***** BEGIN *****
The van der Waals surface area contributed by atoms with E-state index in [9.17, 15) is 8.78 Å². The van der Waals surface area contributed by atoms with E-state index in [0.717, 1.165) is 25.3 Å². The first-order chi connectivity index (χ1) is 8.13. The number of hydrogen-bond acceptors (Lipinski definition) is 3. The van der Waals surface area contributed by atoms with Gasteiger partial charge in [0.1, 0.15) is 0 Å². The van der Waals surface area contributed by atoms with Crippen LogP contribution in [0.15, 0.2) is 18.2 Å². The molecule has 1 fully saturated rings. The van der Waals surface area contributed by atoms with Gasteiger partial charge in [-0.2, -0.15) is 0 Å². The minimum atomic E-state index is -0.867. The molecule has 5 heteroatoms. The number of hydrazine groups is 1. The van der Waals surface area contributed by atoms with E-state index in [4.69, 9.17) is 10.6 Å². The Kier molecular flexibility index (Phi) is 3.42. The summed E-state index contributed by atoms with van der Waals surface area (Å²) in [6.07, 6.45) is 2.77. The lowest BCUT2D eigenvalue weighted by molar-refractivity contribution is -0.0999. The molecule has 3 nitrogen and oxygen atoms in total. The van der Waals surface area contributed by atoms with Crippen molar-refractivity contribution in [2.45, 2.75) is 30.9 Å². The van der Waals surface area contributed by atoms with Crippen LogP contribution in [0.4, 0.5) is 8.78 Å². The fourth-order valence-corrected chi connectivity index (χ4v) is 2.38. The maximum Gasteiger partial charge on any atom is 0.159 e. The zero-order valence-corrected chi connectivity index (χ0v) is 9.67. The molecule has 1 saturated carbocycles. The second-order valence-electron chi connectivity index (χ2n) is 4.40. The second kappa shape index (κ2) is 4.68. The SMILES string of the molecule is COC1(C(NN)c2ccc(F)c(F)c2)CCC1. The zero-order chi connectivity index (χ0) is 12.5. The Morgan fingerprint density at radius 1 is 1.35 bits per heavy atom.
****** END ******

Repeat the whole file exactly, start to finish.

The van der Waals surface area contributed by atoms with E-state index in [9.17, 15) is 8.78 Å². The van der Waals surface area contributed by atoms with E-state index in [0.717, 1.165) is 25.3 Å². The first-order chi connectivity index (χ1) is 8.13. The number of hydrogen-bond acceptors (Lipinski definition) is 3. The van der Waals surface area contributed by atoms with Gasteiger partial charge in [0.1, 0.15) is 0 Å². The van der Waals surface area contributed by atoms with Crippen LogP contribution in [0.15, 0.2) is 18.2 Å². The molecule has 1 fully saturated rings. The van der Waals surface area contributed by atoms with Gasteiger partial charge in [-0.2, -0.15) is 0 Å². The minimum atomic E-state index is -0.867. The molecule has 5 heteroatoms. The number of hydrazine groups is 1. The van der Waals surface area contributed by atoms with E-state index in [4.69, 9.17) is 10.6 Å². The Kier molecular flexibility index (Phi) is 3.42. The summed E-state index contributed by atoms with van der Waals surface area (Å²) in [6.07, 6.45) is 2.77. The lowest BCUT2D eigenvalue weighted by molar-refractivity contribution is -0.0999. The molecule has 3 nitrogen and oxygen atoms in total. The van der Waals surface area contributed by atoms with Crippen molar-refractivity contribution in [2.45, 2.75) is 30.9 Å². The van der Waals surface area contributed by atoms with Crippen LogP contribution in [0.4, 0.5) is 8.78 Å². The fourth-order valence-corrected chi connectivity index (χ4v) is 2.38. The maximum Gasteiger partial charge on any atom is 0.159 e. The zero-order valence-corrected chi connectivity index (χ0v) is 9.67. The molecule has 1 saturated carbocycles. The second-order valence-electron chi connectivity index (χ2n) is 4.40. The second kappa shape index (κ2) is 4.68. The SMILES string of the molecule is COC1(C(NN)c2ccc(F)c(F)c2)CCC1. The zero-order chi connectivity index (χ0) is 12.5. The Morgan fingerprint density at radius 1 is 1.35 bits per heavy atom.